Yum isn't stopping there. In the conference call, Novak announced plans to open 14,000 Taco Bells in mainland China. Along with a proposed 2,000 Pizza Huts and various other locations, Novak projected a total of 20,000 Yum restaurants in mainland China, though he did not provide a schedule.
Yum's shares are up 33.6% from their 52-week low, reached Aug. 1. The rebound comes as the large-cap Dow Jones industrial average hit new all-time highs. Yum's stock price jumped 3% on Oct. 4, amid a restaurant-sector rally on strong September sales reports. Two weeks earlier, the company said it expected a 2% decline for the month in U.S. same-store sales, a key retail metric, but a 10% gain in its international division.
MORE SHARE BUYBACKS. In addition, Yum has taken steps aimed at increasing shareholder value. On Sept. 14, the company's board approved an additional $500 million stock buyback, on top of another $500 billion authorized in March, and also approved a dividend of 15 cents a share. The share repurchases will reduce share count by 6% this year, following a 2% reduction last year, Novak said. Stock buybacks can boost per-share earnings by reducing shares outstanding (see BusinessWeek.com, 8/28/06, "Buyback Binge: Bane or Boon?").
Merger-and-acquisition activity has also nudged Yum shares toward their current highs. On Sept. 12, Yum said it completed a buyout of the remaining 50% of its British Pizza Hut joint venture from partner Whitbread. The deal was valued at $184 million, plus $25 million of assumed debt.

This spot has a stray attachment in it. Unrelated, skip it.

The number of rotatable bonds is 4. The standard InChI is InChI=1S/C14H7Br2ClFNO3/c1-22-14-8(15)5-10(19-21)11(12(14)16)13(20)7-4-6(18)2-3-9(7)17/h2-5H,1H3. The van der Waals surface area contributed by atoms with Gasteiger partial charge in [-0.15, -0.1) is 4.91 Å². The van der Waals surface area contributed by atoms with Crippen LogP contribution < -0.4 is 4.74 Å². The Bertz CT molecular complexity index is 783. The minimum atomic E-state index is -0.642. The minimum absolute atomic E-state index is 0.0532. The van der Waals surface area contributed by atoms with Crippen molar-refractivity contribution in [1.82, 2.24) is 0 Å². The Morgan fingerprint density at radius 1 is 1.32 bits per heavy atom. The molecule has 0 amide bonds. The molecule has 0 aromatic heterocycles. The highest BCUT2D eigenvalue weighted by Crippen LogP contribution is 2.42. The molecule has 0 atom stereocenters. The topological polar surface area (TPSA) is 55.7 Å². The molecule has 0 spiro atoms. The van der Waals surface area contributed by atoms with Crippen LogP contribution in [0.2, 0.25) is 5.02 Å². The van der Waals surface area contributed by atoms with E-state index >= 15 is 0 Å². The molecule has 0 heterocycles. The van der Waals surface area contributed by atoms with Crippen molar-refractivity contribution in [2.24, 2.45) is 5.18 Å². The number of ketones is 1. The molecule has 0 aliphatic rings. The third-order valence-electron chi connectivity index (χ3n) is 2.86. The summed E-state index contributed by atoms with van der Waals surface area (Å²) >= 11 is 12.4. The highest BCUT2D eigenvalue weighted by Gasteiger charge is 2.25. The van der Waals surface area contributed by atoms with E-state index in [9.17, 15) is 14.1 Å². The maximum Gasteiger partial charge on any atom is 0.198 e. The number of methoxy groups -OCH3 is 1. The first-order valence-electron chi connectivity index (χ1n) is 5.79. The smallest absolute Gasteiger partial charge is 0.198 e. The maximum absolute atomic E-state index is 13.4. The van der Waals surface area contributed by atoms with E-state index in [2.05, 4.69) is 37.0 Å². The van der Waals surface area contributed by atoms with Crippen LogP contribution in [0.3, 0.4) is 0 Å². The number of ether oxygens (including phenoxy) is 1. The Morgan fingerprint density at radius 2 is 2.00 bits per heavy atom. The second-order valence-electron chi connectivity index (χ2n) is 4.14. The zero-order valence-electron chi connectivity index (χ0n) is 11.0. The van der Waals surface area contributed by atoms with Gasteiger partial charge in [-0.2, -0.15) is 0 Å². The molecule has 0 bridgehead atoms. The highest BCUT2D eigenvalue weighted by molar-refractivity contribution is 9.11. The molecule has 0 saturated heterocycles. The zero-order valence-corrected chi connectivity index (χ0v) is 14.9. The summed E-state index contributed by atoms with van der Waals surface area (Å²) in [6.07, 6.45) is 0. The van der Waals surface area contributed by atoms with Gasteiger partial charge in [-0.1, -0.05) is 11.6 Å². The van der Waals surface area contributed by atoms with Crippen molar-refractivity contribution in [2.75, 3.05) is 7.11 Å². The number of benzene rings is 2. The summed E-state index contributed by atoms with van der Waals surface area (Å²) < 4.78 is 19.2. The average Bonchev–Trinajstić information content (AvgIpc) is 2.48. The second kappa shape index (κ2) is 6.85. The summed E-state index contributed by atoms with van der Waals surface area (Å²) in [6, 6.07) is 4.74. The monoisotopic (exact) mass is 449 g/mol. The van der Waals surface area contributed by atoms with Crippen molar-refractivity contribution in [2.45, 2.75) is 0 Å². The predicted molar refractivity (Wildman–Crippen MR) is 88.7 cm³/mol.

While Yum has enjoyed growth internationally, trends have been softer for its U.S. restaurants. On Oct. 12, UBS (UBS) lowered its estimates for fourth-quarter earnings and for same-store sales (sales of units open at least a year), citing slower sales. Nevertheless, UBS analyst David Palmer has a buy rating on the stock. (UBS makes a market in Yum securities.)
Still, the company's recent U.S. troubles shouldn't offset its upbeat outlook over the long haul, some analysts say. "We are confident in the international business long term, and we believe the problems faced by the U.S. business can be fixed through more aggressive promotional and brand management efforts," says JP Morgan (JPM )analyst John Ivankoe in an Oct. 11 note. Ivankoe has an overweight rating on the stock. (JP Morgan has an investment banking relationship with Yum and makes a market in its securities.)
However, some analysts express concerns about Yum's valuation. Indeed, the stock was fairly valued ahead of the latest gains, according to Cowen analyst Paul Westra, who has a neutral recommendation on the stock. (Cowen seeks to do business with companies covered in its reports.)
Yum still must solve the challenges facing its U.S. restaurants, and Novak's bold plans for China will certainly meet obstacles, as well. Still, the company's exposure to this growing market could be a good option for investors nervous about a slowing domestic economy.